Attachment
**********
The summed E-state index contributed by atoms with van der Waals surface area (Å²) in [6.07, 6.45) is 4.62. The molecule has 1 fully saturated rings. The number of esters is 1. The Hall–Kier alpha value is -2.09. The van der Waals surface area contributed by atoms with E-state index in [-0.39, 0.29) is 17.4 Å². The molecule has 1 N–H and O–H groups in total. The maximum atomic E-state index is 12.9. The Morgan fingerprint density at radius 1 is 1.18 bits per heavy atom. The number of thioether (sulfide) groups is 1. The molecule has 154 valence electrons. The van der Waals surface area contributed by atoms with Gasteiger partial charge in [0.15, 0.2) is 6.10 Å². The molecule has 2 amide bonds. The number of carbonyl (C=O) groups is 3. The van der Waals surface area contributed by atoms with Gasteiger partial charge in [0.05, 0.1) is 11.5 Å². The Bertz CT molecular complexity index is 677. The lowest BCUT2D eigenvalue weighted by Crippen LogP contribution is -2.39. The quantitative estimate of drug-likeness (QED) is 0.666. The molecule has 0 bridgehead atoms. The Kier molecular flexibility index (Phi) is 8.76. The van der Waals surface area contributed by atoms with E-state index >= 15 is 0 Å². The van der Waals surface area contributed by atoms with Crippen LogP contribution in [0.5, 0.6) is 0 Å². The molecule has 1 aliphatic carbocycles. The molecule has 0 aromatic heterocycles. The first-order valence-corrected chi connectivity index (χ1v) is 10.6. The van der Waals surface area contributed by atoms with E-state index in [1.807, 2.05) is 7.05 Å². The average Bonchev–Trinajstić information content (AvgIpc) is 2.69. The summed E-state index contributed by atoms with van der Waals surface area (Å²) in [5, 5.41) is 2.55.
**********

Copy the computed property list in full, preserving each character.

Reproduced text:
The summed E-state index contributed by atoms with van der Waals surface area (Å²) in [6.07, 6.45) is 4.62. The molecule has 1 fully saturated rings. The number of esters is 1. The Hall–Kier alpha value is -2.09. The van der Waals surface area contributed by atoms with E-state index in [-0.39, 0.29) is 17.4 Å². The molecule has 1 N–H and O–H groups in total. The maximum atomic E-state index is 12.9. The Morgan fingerprint density at radius 1 is 1.18 bits per heavy atom. The number of thioether (sulfide) groups is 1. The molecule has 154 valence electrons. The van der Waals surface area contributed by atoms with Gasteiger partial charge in [0.15, 0.2) is 6.10 Å². The molecule has 2 amide bonds. The number of carbonyl (C=O) groups is 3. The van der Waals surface area contributed by atoms with Gasteiger partial charge in [0.05, 0.1) is 11.5 Å². The Bertz CT molecular complexity index is 677. The lowest BCUT2D eigenvalue weighted by Crippen LogP contribution is -2.39. The quantitative estimate of drug-likeness (QED) is 0.666. The molecule has 0 bridgehead atoms. The Kier molecular flexibility index (Phi) is 8.76. The van der Waals surface area contributed by atoms with E-state index >= 15 is 0 Å². The van der Waals surface area contributed by atoms with Crippen LogP contribution in [0.5, 0.6) is 0 Å². The molecule has 1 aliphatic carbocycles. The molecule has 0 aromatic heterocycles. The first-order valence-corrected chi connectivity index (χ1v) is 10.6. The van der Waals surface area contributed by atoms with E-state index in [1.807, 2.05) is 7.05 Å². The average Bonchev–Trinajstić information content (AvgIpc) is 2.69. The summed E-state index contributed by atoms with van der Waals surface area (Å²) in [5, 5.41) is 2.55.